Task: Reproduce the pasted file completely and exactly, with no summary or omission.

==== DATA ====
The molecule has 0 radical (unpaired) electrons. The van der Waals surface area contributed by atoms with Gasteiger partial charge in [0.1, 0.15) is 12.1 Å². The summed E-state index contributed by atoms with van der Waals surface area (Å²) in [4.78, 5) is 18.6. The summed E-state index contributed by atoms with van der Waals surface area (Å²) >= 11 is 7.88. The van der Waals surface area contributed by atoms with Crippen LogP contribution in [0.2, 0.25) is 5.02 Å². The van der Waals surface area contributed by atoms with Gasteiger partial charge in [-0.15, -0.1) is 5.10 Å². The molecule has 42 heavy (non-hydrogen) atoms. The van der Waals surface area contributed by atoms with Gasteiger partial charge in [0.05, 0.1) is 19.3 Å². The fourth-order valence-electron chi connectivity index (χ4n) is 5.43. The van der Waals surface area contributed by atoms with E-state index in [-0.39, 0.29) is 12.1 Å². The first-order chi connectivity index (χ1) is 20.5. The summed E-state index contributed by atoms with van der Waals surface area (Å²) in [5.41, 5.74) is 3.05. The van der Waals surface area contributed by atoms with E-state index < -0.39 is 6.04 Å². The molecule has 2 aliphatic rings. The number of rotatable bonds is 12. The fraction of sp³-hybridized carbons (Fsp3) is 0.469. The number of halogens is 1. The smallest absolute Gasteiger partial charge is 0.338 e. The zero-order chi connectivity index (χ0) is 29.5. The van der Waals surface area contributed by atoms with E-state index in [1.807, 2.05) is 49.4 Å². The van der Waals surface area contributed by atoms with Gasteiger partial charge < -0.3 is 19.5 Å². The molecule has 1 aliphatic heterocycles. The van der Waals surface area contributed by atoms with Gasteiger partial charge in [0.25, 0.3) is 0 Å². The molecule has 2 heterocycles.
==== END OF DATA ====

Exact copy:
The molecule has 0 radical (unpaired) electrons. The van der Waals surface area contributed by atoms with Gasteiger partial charge in [0.1, 0.15) is 12.1 Å². The summed E-state index contributed by atoms with van der Waals surface area (Å²) in [4.78, 5) is 18.6. The summed E-state index contributed by atoms with van der Waals surface area (Å²) >= 11 is 7.88. The van der Waals surface area contributed by atoms with Crippen LogP contribution in [0.2, 0.25) is 5.02 Å². The van der Waals surface area contributed by atoms with Gasteiger partial charge in [-0.15, -0.1) is 5.10 Å². The molecule has 42 heavy (non-hydrogen) atoms. The van der Waals surface area contributed by atoms with Gasteiger partial charge in [0.05, 0.1) is 19.3 Å². The fourth-order valence-electron chi connectivity index (χ4n) is 5.43. The van der Waals surface area contributed by atoms with E-state index in [-0.39, 0.29) is 12.1 Å². The first-order chi connectivity index (χ1) is 20.5. The summed E-state index contributed by atoms with van der Waals surface area (Å²) in [5.41, 5.74) is 3.05. The van der Waals surface area contributed by atoms with E-state index < -0.39 is 6.04 Å². The molecule has 2 aliphatic rings. The number of rotatable bonds is 12. The fraction of sp³-hybridized carbons (Fsp3) is 0.469. The number of halogens is 1. The smallest absolute Gasteiger partial charge is 0.338 e. The zero-order chi connectivity index (χ0) is 29.5. The van der Waals surface area contributed by atoms with E-state index in [1.807, 2.05) is 49.4 Å². The van der Waals surface area contributed by atoms with Gasteiger partial charge < -0.3 is 19.5 Å². The molecule has 1 aliphatic heterocycles. The van der Waals surface area contributed by atoms with Gasteiger partial charge in [0.25, 0.3) is 0 Å². The molecule has 2 heterocycles.